National Geographic warns of the devastating effects that plastics are having on the planet with a clever cover for its June edition.
The cover image shows an iceberg-resembling plastic bag partially submerged in the ocean:
Our latest @NatGeo cover is one for the ages#PlanetorPlastic pic.twitter.com/NssiHOtaYc
– Vaughn Wallace (@vaughnwallace) May 16, 2018
The 18 billion pieces of plastic that end up in the ocean each year are “just the tip of the iceberg,” the caption says.
National Geographic’s senior photo editor, Vaughn Wallace, shared the image of the cover – created by Mexican artist Jorge Gamboa – to Twitter on Wednesday.
It’s now going viral, with hundreds of people praising the publication for taking on the important topic in such a thought-provoking way:
Brilliant cover. This one will be an icon. Well done, @NatGeo. https://t.co/33nalXJoSG
– Gerald Butts 🇨🇦 (@gmbutts) May 16, 2018
National Geographic outdoes itself with this brilliant cover and a dire warning. Planet, or plastic?@NatGeo pic.twitter.com/IifT4xOrL7
– Saikat Datta (@saikatd) May 17, 2018
This @natgeo is everything. Artist Jorge Gamboa’s cover image is one for the ages. #plasticparadise @plasticpdise https://t.co/35YpYW0dKP
– Angela Sun (@sunnyangela) May 17, 2018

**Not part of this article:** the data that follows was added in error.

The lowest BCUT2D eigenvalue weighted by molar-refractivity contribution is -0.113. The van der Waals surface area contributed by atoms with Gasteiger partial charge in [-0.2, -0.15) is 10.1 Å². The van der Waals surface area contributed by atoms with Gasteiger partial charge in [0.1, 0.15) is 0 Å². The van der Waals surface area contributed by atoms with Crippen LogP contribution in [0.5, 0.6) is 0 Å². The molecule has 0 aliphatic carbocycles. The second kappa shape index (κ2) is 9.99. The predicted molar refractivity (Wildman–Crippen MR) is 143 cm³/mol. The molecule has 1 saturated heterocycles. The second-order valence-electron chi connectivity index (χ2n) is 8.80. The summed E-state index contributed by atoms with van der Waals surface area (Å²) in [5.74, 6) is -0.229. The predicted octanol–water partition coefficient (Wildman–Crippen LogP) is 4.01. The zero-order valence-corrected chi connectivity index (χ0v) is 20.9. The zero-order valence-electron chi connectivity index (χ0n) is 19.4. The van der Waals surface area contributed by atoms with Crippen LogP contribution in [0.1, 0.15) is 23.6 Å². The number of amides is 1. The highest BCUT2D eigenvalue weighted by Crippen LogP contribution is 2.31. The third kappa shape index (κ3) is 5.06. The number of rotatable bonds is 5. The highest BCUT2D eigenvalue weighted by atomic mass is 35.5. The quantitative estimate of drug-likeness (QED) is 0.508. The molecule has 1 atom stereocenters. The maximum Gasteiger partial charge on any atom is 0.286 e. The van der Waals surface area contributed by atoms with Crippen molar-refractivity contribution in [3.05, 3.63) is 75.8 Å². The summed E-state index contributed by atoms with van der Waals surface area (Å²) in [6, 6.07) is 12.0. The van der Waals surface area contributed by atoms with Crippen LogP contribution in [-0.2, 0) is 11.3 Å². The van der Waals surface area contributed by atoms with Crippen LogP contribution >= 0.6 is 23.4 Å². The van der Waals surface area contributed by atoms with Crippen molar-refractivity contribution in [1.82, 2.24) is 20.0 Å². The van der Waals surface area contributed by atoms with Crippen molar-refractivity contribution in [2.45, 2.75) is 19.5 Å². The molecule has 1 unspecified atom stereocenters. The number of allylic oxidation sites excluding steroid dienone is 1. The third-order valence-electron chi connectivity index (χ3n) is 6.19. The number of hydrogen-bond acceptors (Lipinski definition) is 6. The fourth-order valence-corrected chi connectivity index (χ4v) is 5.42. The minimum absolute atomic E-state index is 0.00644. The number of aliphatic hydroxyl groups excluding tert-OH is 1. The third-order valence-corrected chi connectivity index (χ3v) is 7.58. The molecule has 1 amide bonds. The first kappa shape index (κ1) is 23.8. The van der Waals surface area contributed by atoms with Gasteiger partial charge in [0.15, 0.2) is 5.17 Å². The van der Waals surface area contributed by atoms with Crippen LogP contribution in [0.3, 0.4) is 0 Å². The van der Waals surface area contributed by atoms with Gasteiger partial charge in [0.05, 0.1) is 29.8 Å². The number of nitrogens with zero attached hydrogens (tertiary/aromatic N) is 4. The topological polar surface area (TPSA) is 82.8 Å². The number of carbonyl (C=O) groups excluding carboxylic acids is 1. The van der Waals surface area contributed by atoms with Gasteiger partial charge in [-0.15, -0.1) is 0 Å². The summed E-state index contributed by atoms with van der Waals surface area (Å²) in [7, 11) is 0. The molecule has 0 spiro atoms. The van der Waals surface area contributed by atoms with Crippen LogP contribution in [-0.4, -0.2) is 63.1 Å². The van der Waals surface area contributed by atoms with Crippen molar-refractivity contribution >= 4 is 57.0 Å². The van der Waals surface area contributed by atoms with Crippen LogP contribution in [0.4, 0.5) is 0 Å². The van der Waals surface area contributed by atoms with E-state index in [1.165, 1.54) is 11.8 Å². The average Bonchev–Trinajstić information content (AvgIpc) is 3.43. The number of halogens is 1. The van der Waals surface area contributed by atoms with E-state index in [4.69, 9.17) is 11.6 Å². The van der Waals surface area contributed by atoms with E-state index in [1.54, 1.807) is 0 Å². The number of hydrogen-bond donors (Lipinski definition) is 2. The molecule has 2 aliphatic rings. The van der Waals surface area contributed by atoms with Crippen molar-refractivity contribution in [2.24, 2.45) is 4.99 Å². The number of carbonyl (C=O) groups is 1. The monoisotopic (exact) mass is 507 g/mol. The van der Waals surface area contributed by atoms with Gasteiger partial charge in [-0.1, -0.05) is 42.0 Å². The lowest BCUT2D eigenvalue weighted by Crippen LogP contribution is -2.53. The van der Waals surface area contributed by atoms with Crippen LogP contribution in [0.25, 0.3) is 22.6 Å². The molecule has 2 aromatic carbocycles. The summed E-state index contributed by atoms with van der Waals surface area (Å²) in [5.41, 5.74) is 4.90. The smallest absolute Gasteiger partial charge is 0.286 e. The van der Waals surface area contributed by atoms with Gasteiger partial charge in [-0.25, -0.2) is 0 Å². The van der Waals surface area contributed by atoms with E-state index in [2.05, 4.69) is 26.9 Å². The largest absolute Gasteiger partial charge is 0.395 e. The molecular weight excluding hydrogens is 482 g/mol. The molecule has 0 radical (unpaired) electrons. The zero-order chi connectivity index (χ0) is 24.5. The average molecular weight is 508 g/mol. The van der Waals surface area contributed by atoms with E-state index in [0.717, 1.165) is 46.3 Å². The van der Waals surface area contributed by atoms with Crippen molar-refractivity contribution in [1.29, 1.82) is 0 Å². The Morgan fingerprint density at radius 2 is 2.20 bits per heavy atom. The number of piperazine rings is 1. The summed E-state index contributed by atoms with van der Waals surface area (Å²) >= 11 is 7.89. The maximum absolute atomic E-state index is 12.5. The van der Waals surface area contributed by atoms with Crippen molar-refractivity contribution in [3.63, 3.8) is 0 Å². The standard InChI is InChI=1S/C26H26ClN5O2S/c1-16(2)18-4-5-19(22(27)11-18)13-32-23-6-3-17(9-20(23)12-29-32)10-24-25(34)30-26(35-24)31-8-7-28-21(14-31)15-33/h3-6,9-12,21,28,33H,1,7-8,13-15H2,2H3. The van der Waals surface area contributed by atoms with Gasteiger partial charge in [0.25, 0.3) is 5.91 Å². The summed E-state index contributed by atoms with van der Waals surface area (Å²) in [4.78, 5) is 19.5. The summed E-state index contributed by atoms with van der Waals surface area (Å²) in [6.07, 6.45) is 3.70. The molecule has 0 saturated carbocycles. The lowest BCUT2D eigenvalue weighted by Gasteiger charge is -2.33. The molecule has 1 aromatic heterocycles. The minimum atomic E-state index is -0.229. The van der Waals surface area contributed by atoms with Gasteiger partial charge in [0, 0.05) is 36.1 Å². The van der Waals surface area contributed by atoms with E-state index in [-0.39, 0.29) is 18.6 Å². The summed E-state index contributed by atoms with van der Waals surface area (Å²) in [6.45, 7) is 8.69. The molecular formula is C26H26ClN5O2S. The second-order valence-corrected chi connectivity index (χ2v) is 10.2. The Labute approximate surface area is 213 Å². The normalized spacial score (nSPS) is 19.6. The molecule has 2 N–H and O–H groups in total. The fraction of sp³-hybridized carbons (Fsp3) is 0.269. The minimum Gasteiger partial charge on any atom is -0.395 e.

One of the best covers I’ve seen. https://t.co/ZOPkHF8RLy
– David Moscrop (@David_Moscrop) May 16, 2018
National Geographic is launching a “Planet or Plastic?” campaign with the new issue, which aims to reduce global reliance on single-use plastics. As part of the initiative, National Geographic has swapped the magazine’s plastic wrappers in the U.S., United Kingdom and India for paper.
” Will eliminating a plastic magazine wrapper save the planet? Well, no. But it’s an example of the kind of relatively easy action that every company, every government, and every person can take,” wrote editor-in-chief Susan Goldberg.
“And when you put it together, that adds up to real change,” she added.
In February, a sperm whale was discovered dead off the coast of southeast Spain with 64 pounds of plastic trash inside its digestive system. Researchers predict that by 2025, up to 38 millions bits of plastic waste could annually enter oceans unless radical action is taken.